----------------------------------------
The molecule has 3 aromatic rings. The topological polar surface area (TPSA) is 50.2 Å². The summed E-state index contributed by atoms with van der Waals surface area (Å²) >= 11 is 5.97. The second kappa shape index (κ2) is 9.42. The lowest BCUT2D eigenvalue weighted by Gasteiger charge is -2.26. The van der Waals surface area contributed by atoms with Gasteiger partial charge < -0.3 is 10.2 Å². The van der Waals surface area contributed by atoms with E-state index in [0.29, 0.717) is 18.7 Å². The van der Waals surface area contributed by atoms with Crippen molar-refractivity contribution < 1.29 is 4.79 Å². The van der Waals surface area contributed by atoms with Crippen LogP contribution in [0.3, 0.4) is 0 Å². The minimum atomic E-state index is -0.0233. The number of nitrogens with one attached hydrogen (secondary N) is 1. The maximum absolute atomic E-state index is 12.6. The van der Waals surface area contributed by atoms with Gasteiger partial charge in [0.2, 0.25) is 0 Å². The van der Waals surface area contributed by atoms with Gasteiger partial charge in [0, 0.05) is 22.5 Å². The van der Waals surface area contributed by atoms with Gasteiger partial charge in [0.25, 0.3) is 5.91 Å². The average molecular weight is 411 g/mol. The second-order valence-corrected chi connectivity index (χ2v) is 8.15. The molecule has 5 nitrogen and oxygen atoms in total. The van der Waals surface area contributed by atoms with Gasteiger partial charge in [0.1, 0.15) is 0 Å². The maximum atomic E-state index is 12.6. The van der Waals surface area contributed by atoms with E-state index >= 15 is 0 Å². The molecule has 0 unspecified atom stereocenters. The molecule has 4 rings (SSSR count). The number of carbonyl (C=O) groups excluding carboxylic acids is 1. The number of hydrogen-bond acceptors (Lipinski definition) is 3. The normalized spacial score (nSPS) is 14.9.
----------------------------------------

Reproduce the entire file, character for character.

The molecule has 3 aromatic rings. The topological polar surface area (TPSA) is 50.2 Å². The summed E-state index contributed by atoms with van der Waals surface area (Å²) >= 11 is 5.97. The second kappa shape index (κ2) is 9.42. The lowest BCUT2D eigenvalue weighted by Gasteiger charge is -2.26. The van der Waals surface area contributed by atoms with Gasteiger partial charge < -0.3 is 10.2 Å². The van der Waals surface area contributed by atoms with E-state index in [0.29, 0.717) is 18.7 Å². The van der Waals surface area contributed by atoms with Crippen molar-refractivity contribution < 1.29 is 4.79 Å². The van der Waals surface area contributed by atoms with Crippen LogP contribution in [0.3, 0.4) is 0 Å². The minimum atomic E-state index is -0.0233. The number of nitrogens with one attached hydrogen (secondary N) is 1. The maximum absolute atomic E-state index is 12.6. The van der Waals surface area contributed by atoms with Gasteiger partial charge in [0.2, 0.25) is 0 Å². The van der Waals surface area contributed by atoms with Gasteiger partial charge in [0, 0.05) is 22.5 Å². The van der Waals surface area contributed by atoms with Gasteiger partial charge in [0.25, 0.3) is 5.91 Å². The average molecular weight is 411 g/mol. The second-order valence-corrected chi connectivity index (χ2v) is 8.15. The molecule has 5 nitrogen and oxygen atoms in total. The van der Waals surface area contributed by atoms with Gasteiger partial charge in [0.1, 0.15) is 0 Å². The maximum atomic E-state index is 12.6. The van der Waals surface area contributed by atoms with E-state index >= 15 is 0 Å². The molecule has 0 unspecified atom stereocenters. The molecule has 4 rings (SSSR count). The number of carbonyl (C=O) groups excluding carboxylic acids is 1. The number of hydrogen-bond acceptors (Lipinski definition) is 3. The normalized spacial score (nSPS) is 14.9.